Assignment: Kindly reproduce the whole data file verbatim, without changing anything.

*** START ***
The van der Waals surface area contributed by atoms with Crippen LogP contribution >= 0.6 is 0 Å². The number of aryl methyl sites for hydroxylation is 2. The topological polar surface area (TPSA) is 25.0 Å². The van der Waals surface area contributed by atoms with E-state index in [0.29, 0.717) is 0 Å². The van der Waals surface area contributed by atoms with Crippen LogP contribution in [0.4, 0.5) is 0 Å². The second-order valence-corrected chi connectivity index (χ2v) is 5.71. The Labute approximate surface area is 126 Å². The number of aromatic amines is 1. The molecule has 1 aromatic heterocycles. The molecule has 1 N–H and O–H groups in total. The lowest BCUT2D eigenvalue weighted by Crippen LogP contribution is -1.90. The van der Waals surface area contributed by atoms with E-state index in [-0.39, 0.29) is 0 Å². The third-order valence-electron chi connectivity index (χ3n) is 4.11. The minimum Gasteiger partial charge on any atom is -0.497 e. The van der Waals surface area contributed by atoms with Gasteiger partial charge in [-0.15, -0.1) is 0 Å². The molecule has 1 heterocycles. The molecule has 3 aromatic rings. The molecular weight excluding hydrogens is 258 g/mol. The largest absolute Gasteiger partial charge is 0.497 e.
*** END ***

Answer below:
The van der Waals surface area contributed by atoms with Crippen LogP contribution >= 0.6 is 0 Å². The number of aryl methyl sites for hydroxylation is 2. The topological polar surface area (TPSA) is 25.0 Å². The van der Waals surface area contributed by atoms with E-state index in [0.29, 0.717) is 0 Å². The van der Waals surface area contributed by atoms with Crippen LogP contribution in [0.4, 0.5) is 0 Å². The second-order valence-corrected chi connectivity index (χ2v) is 5.71. The Labute approximate surface area is 126 Å². The number of aromatic amines is 1. The molecule has 1 aromatic heterocycles. The molecule has 1 N–H and O–H groups in total. The lowest BCUT2D eigenvalue weighted by Crippen LogP contribution is -1.90. The van der Waals surface area contributed by atoms with E-state index in [-0.39, 0.29) is 0 Å². The third-order valence-electron chi connectivity index (χ3n) is 4.11. The minimum Gasteiger partial charge on any atom is -0.497 e. The van der Waals surface area contributed by atoms with Gasteiger partial charge in [-0.15, -0.1) is 0 Å². The molecule has 1 heterocycles. The molecule has 3 aromatic rings. The molecular weight excluding hydrogens is 258 g/mol. The largest absolute Gasteiger partial charge is 0.497 e.